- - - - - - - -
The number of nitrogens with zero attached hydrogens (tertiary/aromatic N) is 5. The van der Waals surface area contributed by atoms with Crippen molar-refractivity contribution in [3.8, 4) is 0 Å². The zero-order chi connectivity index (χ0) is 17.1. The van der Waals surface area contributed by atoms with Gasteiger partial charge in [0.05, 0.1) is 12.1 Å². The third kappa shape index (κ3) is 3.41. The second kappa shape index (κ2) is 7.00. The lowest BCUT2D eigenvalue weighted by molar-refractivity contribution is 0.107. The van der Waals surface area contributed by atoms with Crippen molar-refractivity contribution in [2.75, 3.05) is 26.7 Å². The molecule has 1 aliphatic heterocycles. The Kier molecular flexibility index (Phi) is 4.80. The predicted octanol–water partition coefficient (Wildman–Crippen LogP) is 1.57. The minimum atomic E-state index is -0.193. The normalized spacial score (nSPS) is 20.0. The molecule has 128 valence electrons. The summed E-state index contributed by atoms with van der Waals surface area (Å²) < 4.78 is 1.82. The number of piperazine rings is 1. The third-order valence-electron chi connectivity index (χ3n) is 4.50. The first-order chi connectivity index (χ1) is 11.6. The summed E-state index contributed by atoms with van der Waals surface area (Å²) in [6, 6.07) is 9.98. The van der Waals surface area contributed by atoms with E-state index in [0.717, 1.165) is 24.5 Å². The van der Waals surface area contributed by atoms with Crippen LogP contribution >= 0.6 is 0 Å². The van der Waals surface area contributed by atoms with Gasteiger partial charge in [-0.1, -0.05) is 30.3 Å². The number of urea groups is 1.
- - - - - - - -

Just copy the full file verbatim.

The number of nitrogens with zero attached hydrogens (tertiary/aromatic N) is 5. The van der Waals surface area contributed by atoms with Crippen molar-refractivity contribution in [3.8, 4) is 0 Å². The zero-order chi connectivity index (χ0) is 17.1. The van der Waals surface area contributed by atoms with Gasteiger partial charge in [0.05, 0.1) is 12.1 Å². The third kappa shape index (κ3) is 3.41. The second kappa shape index (κ2) is 7.00. The lowest BCUT2D eigenvalue weighted by molar-refractivity contribution is 0.107. The van der Waals surface area contributed by atoms with Crippen molar-refractivity contribution in [2.75, 3.05) is 26.7 Å². The molecule has 1 aliphatic heterocycles. The Kier molecular flexibility index (Phi) is 4.80. The predicted octanol–water partition coefficient (Wildman–Crippen LogP) is 1.57. The minimum atomic E-state index is -0.193. The normalized spacial score (nSPS) is 20.0. The molecule has 128 valence electrons. The summed E-state index contributed by atoms with van der Waals surface area (Å²) < 4.78 is 1.82. The number of piperazine rings is 1. The third-order valence-electron chi connectivity index (χ3n) is 4.50. The first-order chi connectivity index (χ1) is 11.6. The summed E-state index contributed by atoms with van der Waals surface area (Å²) in [6, 6.07) is 9.98. The van der Waals surface area contributed by atoms with E-state index in [0.717, 1.165) is 24.5 Å². The van der Waals surface area contributed by atoms with Crippen LogP contribution >= 0.6 is 0 Å². The van der Waals surface area contributed by atoms with Gasteiger partial charge in [-0.1, -0.05) is 30.3 Å². The number of urea groups is 1.